Theoretical Modeling Considerations
Overview and Significance
The theoretical effort at the Hebrew University and the Ben-Gurion University is aimed at obtaining an indepth understanding of the characteristics of new explosive materials. This is in addition to assisting the experimental investigations within ALERT in deciphering reaction mechanisms. The theoretical methods are based on ab-initio quantum chemical (QC) calculation and ab-initio molecular dynamics (AIMD). For simulating larger molecular ensembles, reactive molecular dynamics (RMD) methods were employed. These computational methods have been applied successfully in the study of explosive materials from a molecular point of view. The main sub-projects investigated at present include:
1. Understanding the influence of hot spots and shear forces on the explosive sensitivity.
2. Establishing the relationship between oxidizer-fuel ratios in homemade explosives (HMEs) detonable mixtures. The system chosen is HN3 and its mixtures with water.
3. Calculating accurate equations of state for different HMEs using RMD and AIMD calculations. The outcome can be used as input in thermodynamic codes such as CHEETHA.
4. Employing QC calculations to understand the decomposition process of HMEs in different environments (pH dependences). These types of calculations assist in the design and assessment of additives to oxidizers (such as H2O2) that will prevent using theses oxidizer for the synthesis of HMEs.
5. Studying spectroscopic characteristics of explosives that could assist in developing protocols for stand-off detection schemes.
6. Studying the interaction between short, intense laser pulses and thin films of explosives and understanding the basic mechanisms that lead to parent molecule ejections. This will allow optimization of detection schemes based on the laser ablation process.
During the last two years, we have laid the foundations for sub-projects number 1, 2, 3 and 6. A new approach, based on RMD, to calculate the THz spectra of two military explosives, was developed. The results suggested that a 2D spectroscopic method using polarized THz radiation can be used to obtain high specificity in explosives detection.
The study of the detonation of pure liquid explosive HN3, has been initiated by the development of an accurate reactive force field. This stage required extensive QC calculations on both single and bi-molecular systems. The first step consisted of the development of RMD-based methods to study the role of hot spots (voids and grain boundaries) during the initial stages of detonation. This issue is associated with the sensitivity of energetic materials and can contribute to the design of new insensitive explosives. The reactive force field (ReaxFF) developed was used to obtain thermodynamic and kinetic parameters for this complex system. The results are being summarized as a research paper. The ReaxFF will be extended to include mixtures of water with HN3. We have developed a new methodology that allows simulation of energetic materials at their C-J conditions (the C-J temperature and pressure) for long periods of time (up to nano seconds). This approach was applied to studying the role of hot spots on the sensitivity of ETN, a new HME. The methodology will be extended to study the role of shear forces on explosive sensitivity and compare them with the existence of hot spots.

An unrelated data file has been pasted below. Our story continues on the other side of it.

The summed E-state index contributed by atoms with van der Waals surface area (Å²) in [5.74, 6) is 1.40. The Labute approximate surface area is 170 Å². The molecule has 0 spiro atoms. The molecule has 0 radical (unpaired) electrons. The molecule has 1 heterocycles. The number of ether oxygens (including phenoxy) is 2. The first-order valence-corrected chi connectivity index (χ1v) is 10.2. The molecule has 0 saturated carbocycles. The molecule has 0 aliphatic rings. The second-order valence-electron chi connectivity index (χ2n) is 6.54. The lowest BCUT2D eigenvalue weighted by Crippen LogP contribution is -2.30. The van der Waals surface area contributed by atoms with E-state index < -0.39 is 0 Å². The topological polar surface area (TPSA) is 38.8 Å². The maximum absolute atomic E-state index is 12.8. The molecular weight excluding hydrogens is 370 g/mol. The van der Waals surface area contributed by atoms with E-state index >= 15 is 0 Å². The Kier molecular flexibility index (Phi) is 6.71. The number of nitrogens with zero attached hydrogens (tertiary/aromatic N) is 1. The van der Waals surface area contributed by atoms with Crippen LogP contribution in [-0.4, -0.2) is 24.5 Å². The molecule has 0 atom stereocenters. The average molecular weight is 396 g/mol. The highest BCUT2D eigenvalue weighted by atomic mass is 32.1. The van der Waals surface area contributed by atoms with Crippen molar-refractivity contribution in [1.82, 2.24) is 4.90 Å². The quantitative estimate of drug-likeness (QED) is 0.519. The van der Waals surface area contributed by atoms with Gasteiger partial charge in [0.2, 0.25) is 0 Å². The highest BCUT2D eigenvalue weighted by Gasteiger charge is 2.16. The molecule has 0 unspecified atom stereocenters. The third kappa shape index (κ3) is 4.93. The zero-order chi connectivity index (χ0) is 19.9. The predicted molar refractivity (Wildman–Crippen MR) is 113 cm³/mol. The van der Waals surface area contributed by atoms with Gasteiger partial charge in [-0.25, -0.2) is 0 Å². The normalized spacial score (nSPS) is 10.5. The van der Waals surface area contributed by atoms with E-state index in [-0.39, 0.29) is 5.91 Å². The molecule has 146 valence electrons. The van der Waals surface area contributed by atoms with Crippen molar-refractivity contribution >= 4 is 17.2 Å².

During the present year we had a very fruitful collaboration with the Oxley-Smith group at URI related to the decomposition of HMTD for Project R1-A.1. The experimental study at URI was accompanied by extensive QC calculations to reveal the decomposition mechanism of HMTD in different environments. This collaboration led to a thorough understanding of HMTD decomposition routes, the energy barriers involved and the main decomposition products obtained. The results of this joint study are summarized at present as a research paper.
Lastly, we carried out model calculations of the short laser pulse ablation of thin explosive layers. This approach has been demonstrated experimentally to lead to ejection of parent explosive molecules without substantial decomposition. Our simulations, using RMD, revealed two main mechanisms that explain the experimental observations. The results of this study are summarized at present as a research paper. The results obtained in the calculations allow the optimization of molecular ejection from the irradiated film. This will assist in the design of efficient detection methods based on mass spectroscopy.
The completion of the RMD methodology of simulation explosives at their C-J states needs to be extended to also include the role of shear forces on explosive sensitivity.Phase 2 Year 2 Annual Report
Students Currently Involved in Project
- David Furman
- Natan Kalson
- Paz Elia
- Sharon Yarden